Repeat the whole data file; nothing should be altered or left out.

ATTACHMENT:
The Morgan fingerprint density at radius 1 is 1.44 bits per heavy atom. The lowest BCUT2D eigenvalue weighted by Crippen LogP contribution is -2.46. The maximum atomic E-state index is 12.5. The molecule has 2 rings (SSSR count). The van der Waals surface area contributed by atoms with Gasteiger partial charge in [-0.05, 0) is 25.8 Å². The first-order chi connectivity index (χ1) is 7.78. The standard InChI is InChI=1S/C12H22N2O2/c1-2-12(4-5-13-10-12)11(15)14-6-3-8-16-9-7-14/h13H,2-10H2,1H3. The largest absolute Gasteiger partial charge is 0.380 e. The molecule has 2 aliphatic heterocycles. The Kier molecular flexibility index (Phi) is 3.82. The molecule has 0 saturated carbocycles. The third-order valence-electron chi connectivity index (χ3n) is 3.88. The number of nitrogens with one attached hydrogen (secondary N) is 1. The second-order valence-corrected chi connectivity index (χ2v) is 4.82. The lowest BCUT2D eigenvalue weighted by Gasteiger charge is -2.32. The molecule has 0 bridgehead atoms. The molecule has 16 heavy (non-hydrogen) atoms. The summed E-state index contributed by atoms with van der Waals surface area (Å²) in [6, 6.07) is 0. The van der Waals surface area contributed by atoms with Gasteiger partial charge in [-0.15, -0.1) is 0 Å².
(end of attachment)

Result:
The Morgan fingerprint density at radius 1 is 1.44 bits per heavy atom. The lowest BCUT2D eigenvalue weighted by Crippen LogP contribution is -2.46. The maximum atomic E-state index is 12.5. The molecule has 2 rings (SSSR count). The van der Waals surface area contributed by atoms with Gasteiger partial charge in [-0.05, 0) is 25.8 Å². The first-order chi connectivity index (χ1) is 7.78. The standard InChI is InChI=1S/C12H22N2O2/c1-2-12(4-5-13-10-12)11(15)14-6-3-8-16-9-7-14/h13H,2-10H2,1H3. The largest absolute Gasteiger partial charge is 0.380 e. The molecule has 2 aliphatic heterocycles. The Kier molecular flexibility index (Phi) is 3.82. The molecule has 0 saturated carbocycles. The third-order valence-electron chi connectivity index (χ3n) is 3.88. The number of nitrogens with one attached hydrogen (secondary N) is 1. The second-order valence-corrected chi connectivity index (χ2v) is 4.82. The lowest BCUT2D eigenvalue weighted by Gasteiger charge is -2.32. The molecule has 0 bridgehead atoms. The molecule has 16 heavy (non-hydrogen) atoms. The summed E-state index contributed by atoms with van der Waals surface area (Å²) in [6, 6.07) is 0. The van der Waals surface area contributed by atoms with Gasteiger partial charge in [-0.15, -0.1) is 0 Å².